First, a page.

Kim Jong Un presided over a rocket engine test “of historic significance,” according to North Korean state media.
Move coincides with Secretary of State Tillerson’s visit to China
TOKYO — Kim Jong Un has presided over a rocket engine test “of historic significance,” North Korean state media said Sunday, a test that coincided with U.S. Secretary of State Rex Tillerson’s visit to neighboring China.
The North Korean leader declared “that the whole world will soon witness what eventful significance the great victory won today carries,” the report said, declaring Saturday as the “March 18 revolution” because of the “great leaping forward” in North Korea’s rocket industry.
The Kim regime has a history of making exaggerated claims and belligerent threats that it cannot back up, but the latest boast comes amid heightened tensions in the region.
North Korea has been making steady and observable progress with its missile program, and Tillerson said Friday that “all options,” including military ones, were on the table to stop it.
The rocket engine that North Korea tested appeared to be powered with liquid fuel, said Melissa Hanham, a researcher at the James Martin Center for Nonproliferation Studies, rather than the solid fuel that the regime’s engineers have been working on recently. Liquid fuel rockets are much easier to spot with satellites because they require more outdoor preparation.
“There is nothing about this rocket engine itself that makes me more terrified, but taken as a whole, it’s pretty clear that they are trying to give us proof of their growing missile program,” Hanham said.
Kim said in his New Year’s address in January that North Korea had “entered the final stage of preparation for the test launch of intercontinental ballistic missile.” This ICBM would be aimed at reaching the U.S. mainland.
Since then, North Korea has fired a medium-range missile that appeared to show significant technological advances. This month, it launched four missiles, three of which landed within Japan’s exclusive economic zone.
While the missiles themselves weren’t new, the tactic was, analysts said. The simultaneous firings appeared designed to outsmart the Terminal High-Altitude Area Defense antimissile battery that the United States is deploying to South Korea, which would have difficulty shooting down four targets at once.
The rocket engine tested Saturday was developed by the North’s Academy of the National Defense Science and marked the start of a “Juche-based rocket industry,” the Korean Central News Agency report said, alluding to the North Korean concept of “self-reliance.” It was developed without “dependence on the technology of other countries,” KCNA said.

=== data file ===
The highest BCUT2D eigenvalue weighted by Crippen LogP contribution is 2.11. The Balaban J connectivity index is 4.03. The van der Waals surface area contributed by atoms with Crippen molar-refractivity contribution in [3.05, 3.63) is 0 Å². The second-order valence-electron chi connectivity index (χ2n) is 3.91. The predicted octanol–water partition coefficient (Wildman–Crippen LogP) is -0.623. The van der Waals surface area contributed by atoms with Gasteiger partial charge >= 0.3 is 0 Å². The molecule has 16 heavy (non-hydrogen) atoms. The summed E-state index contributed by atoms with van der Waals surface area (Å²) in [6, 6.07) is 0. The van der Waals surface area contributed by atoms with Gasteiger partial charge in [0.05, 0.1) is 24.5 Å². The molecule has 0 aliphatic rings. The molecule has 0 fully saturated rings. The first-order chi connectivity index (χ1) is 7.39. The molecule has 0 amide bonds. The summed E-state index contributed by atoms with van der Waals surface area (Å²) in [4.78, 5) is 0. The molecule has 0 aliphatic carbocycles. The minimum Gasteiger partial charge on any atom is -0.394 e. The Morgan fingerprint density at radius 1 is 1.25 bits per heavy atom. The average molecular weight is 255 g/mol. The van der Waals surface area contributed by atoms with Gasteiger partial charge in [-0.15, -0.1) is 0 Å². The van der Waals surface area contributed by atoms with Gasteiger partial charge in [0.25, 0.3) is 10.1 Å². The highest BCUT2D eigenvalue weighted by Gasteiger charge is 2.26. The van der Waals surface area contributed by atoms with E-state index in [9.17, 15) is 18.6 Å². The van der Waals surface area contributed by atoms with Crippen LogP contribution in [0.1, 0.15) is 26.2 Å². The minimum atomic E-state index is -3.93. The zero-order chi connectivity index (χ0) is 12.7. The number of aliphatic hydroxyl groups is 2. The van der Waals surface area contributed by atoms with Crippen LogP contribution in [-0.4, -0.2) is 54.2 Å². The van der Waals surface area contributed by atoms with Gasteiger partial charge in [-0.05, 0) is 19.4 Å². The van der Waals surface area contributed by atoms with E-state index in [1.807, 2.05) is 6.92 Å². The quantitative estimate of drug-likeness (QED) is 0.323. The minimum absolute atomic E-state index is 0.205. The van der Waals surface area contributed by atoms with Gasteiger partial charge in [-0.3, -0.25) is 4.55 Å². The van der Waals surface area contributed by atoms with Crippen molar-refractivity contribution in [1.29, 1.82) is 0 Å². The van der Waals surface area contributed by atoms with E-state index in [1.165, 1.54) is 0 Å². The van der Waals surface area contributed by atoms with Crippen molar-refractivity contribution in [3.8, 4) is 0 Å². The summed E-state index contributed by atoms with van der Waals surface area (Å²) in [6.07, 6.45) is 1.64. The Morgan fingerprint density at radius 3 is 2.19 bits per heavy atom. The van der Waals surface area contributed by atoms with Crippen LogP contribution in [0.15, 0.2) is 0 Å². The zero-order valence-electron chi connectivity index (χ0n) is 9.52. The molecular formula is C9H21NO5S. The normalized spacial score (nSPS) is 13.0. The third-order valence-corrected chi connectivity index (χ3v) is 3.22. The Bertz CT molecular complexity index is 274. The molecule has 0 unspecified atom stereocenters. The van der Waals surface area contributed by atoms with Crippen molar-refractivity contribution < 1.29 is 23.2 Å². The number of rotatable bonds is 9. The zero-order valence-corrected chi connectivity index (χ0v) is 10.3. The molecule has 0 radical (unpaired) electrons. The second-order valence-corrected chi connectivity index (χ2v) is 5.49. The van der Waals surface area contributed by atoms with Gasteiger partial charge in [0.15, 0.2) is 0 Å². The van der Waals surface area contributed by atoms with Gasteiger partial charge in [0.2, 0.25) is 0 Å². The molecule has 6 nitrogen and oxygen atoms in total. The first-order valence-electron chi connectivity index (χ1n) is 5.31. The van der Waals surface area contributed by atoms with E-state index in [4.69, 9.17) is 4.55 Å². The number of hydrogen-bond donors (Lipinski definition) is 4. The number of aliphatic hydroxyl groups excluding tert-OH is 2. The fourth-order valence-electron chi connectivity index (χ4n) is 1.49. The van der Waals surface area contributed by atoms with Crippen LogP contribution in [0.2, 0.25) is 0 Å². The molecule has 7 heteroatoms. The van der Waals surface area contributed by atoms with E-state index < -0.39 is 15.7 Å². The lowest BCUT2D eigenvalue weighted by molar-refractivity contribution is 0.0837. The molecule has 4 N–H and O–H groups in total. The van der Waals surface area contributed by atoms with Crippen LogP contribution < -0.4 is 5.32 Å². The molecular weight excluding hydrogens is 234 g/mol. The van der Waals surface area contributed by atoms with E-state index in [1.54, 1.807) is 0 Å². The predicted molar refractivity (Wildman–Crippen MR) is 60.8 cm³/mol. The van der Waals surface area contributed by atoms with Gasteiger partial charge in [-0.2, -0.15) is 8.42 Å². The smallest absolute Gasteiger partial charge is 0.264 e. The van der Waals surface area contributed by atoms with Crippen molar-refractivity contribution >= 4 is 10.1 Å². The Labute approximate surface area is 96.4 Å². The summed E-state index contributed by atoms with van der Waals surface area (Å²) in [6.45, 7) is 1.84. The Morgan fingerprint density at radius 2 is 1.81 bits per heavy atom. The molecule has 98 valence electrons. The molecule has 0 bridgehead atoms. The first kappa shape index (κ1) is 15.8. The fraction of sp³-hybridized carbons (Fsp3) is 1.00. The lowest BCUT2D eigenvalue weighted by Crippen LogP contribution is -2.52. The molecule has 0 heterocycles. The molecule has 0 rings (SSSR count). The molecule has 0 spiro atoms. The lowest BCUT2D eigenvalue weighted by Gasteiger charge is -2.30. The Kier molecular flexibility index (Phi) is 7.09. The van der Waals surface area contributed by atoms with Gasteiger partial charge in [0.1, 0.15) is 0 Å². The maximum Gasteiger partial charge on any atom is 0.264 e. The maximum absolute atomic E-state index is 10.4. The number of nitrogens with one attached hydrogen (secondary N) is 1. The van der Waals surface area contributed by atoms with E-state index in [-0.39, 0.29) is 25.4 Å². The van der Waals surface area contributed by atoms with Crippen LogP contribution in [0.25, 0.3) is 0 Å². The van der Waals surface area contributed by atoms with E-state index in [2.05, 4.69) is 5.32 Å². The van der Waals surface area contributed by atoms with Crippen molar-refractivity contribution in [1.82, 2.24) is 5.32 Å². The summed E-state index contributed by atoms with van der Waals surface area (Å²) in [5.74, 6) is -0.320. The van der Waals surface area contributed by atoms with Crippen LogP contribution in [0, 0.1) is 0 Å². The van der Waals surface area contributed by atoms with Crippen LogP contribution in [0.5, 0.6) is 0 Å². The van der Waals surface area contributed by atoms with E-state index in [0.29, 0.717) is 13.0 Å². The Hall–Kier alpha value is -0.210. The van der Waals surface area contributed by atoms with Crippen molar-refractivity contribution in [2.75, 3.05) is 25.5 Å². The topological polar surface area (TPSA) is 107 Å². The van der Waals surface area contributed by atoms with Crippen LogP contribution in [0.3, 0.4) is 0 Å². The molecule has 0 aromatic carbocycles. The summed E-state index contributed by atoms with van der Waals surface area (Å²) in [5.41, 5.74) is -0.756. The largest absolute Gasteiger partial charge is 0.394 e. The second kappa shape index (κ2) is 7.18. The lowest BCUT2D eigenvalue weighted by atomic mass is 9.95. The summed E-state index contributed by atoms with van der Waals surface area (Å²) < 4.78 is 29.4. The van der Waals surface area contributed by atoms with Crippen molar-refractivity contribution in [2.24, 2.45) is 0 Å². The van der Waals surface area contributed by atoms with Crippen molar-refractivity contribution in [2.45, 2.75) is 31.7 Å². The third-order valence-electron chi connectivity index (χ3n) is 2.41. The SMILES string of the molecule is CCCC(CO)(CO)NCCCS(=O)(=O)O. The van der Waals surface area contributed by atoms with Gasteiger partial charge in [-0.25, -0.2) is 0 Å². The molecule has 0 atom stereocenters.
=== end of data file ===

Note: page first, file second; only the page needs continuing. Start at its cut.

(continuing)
The test marks the latest challenge to the United States from Kim’s regime. In a stop in Seoul on Friday, Tillerson said that “all options are on the table” for dealing with North Korea and that although the United States does not want a military confrontation, it would resort to military actions if necessary.
A little later, before Tillerson was to leave for Beijing, President Trump tweeted: “North Korea is behaving very badly. They have been ‘playing’ the United States for years. China has done little to help!”
On Saturday, China urged the Trump administration to remain “coolheaded” about North Korea and not to turn its back on dialogue.
“No matter what happens, we have to stay committed to diplomatic means as a way to seek peaceful settlement,” Chinese Foreign Minister Wang Yi said. “We hope all parties, including our friends from the United States, could size up the situation in a coolheaded and comprehensive fashion and arrive at a wise decision.”
For his part, Tillerson struck a more conciliatory tone in Beijing than he had a day earlier in Seoul, stressing that Beijing and Washington share a “common view” that North Korea must be stopped.
Missile experts are waiting for higher-resolution photos of the rocket engine from North Korea’s state media for clues about the technology. The engine appeared smaller than one tested in April, and the color of the flame would provide clues about the type of fuel used, said Hanham, the nonproliferation expert.
Its smaller size could mean that the rocket was built for a smaller missile — or for the second stage of a bigger missile, like an ICBM, she said.